Director Kim Carpenter discusses NIDA’s A Dream Play

Final year NIDA students are starring in Caryl Churhill’s adaptation of August Strindberg’s 1901 play A Dream Play at Kensington’s Parade Theatre this week. Directed by Helpmann Award winning director Kim Carpenter, the play uses surrealist elements to tell the story of Agnes (Emily Davison), a Goddess who falls from the heavens to experience the troubled lives of humans on Earth.

I was fortunate enough to talk to Kim Carpenter regarding NIDA’s production shortly before Monday’s opening performance.

Jonathan Chadwick: How does Caryl Churchill’s version of the play differ from Strindberg’s original?

Kim Carpenter: Her version is written in a different period so it’s a contemporary adaptation. It’s more economical; there’s not as much text as in Strindberg’s original, although the text is very faithful to the characters and the intentions of Strindberg’s original play. We never know what the original is like because we see it through English translations. But Churchill’s version is faithful, yet contemporary in its elegance and economy. At the same time she’s taken out any stage directions really. So if you were to pick up her version without knowing the original Strindberg you could well struggle because there are 11 episodes, and you don’t really know the beginning and end of each; you have to decide that yourself by filling in the gaps with your own interpretation and imagination.

JC: How loyal a production is it and how much room was there for interpretation on your part?

KC: There are gaps in the text on the page that [we had] to interpret and bring to an audience in a seamless production. In a sense, that actually appealed to me from a visual [point of view]. We had a one week workshop earlier in the year, with the nine actors who play 40 characters, and we improvised on a lot of the ideas to find links within the work. I think we’ve successfully achieved that. The first reading with the actors took 53 minutes. This is an 80-minute production, so there you can see the difference.

JC: So there was room for you to fill in the gaps?

KC: Yes, in a good way. There’s a lot of absurdity in the piece. It has a reputation for being predominantly dark, because it is a journey towards finding out the meaning of life. And of course there are no answers. However, we’ve been with a young enthusiastic company of final year NIDA students. We looked for the light in the dark. And there’s a clue in the piece where Agnes says “Light, dark, light, dark.” It’s a bit difficult to give you the context, but basically that’s how the production goes – just when you think ‘Oh, how sad, how depressing’ (although I don’t think it’s at all depressing, it’s turned out to be quite life affirming), it does a quick swerve into something that’s quite absurd and very funny, because life is absurd and very funny at times, even in tragedy.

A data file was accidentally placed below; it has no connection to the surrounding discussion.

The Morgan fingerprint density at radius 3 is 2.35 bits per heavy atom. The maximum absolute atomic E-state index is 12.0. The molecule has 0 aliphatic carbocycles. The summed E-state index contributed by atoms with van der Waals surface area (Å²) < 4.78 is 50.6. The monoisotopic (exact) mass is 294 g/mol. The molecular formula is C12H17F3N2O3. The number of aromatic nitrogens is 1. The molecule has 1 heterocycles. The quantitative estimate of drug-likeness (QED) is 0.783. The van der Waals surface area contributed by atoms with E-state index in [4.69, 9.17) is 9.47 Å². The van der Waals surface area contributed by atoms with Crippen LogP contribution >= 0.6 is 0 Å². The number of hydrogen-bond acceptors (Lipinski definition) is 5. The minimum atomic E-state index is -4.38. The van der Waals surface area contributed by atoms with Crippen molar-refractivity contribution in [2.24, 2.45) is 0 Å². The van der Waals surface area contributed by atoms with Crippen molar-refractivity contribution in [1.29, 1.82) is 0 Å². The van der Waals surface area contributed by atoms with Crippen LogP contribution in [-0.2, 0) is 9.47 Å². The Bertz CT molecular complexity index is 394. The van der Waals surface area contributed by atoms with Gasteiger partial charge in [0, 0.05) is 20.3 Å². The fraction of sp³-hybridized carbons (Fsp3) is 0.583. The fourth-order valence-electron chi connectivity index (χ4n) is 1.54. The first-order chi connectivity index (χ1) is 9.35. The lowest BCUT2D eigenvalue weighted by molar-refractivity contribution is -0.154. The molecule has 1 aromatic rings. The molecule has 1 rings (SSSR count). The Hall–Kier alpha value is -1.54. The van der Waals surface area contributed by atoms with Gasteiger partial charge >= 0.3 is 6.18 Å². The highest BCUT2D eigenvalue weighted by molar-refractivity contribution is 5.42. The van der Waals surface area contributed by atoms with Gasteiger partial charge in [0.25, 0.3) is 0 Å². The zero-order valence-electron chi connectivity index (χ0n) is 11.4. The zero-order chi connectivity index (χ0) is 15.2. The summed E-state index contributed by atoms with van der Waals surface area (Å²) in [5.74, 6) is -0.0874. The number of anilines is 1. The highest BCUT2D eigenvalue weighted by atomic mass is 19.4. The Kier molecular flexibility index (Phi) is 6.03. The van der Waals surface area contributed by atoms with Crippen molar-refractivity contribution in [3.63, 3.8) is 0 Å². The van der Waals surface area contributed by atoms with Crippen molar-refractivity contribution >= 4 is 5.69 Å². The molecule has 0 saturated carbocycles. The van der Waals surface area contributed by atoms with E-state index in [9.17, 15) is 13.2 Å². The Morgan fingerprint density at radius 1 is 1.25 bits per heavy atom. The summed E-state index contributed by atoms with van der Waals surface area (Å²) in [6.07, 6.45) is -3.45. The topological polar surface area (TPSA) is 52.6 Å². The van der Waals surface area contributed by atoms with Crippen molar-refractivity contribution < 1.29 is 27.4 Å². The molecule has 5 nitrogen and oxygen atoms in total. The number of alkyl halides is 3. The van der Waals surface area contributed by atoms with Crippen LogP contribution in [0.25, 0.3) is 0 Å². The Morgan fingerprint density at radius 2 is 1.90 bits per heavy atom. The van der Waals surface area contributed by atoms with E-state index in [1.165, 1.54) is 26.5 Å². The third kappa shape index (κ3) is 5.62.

JC: That was something else I was going to ask – Strindberg was going through some hefty psychological trauma when the play was written. Does NIDA’s production reflect that? Is it disturbing?

KC: I think there are some things in the text that people could be disturbed by, but ultimately I don’t think it’s a disturbing production. I think there’s a lot of tenderness in the piece. When Caryl Churchill read the original Strindberg and was commissioned to do this adaptation, she found that as well. It’s not until we really investigated it that we also felt the tenderness and beauty. When I asked the students of their individual reading experience before the project, I expected a lot of them to say that they didn’t understand it, or found it obscure, or depressing. But the word that was most commonly used was ‘beautiful’.

JC: Did your own experiences of dreams and the subconscious influence the production?

KC: Not really. We talked about it and I felt that if we started to go down the road of individuals’ dreams, we could have ended up in a mess. I felt that with this text (and combined with the fact that everybody had already read Strindberg’s original), we had enough material to go with. It was more important to explore the characters that existed in the piece and their dreams, rather than impose personal dreams that would be tenuous to the storytelling.

JC: How is Emily suited to the role of Agnes?

KC: She’s a natural beauty; tall, with long black hair and a beautiful open face. She’s also a country girl, and maybe that contributes to her demeanor. She has natural feeling in every way, and truthful quality. We also explored looking for the child-like quality, because there’s a lot of reflection on childhood in the piece, so we talked about other heroines, like Alice in Wonderland, who went from another place into a fantasy world. So in Agnes – a Goddess who has come to visit Earth – there’s a huge heightened curiosity, innocence and naivety in her approach to all the people and their struggles on Earth.

JC: A Dream Play has been referred to as a nightmare to produce. Did you cut or change any elements of the script to make it more practical or easy to bring to the stage?

KC: We added in order to make the piece holistic and a seamless theatrical experience for an audience, and also to make it very accessible, moving and entertaining. So I think that was a major mission. We’re in the big theatre at NIDA, which is a fantastic theatre that has everything that opens and shuts. The designer, together with myself, the sound designer and the lighting designer have all been very involved in making a dream world that supports the actors’ performances. One of the challenges has been technically how to actually fuse all the disparate episodes together as one. We open tonight and I’d say we’re 99% there.

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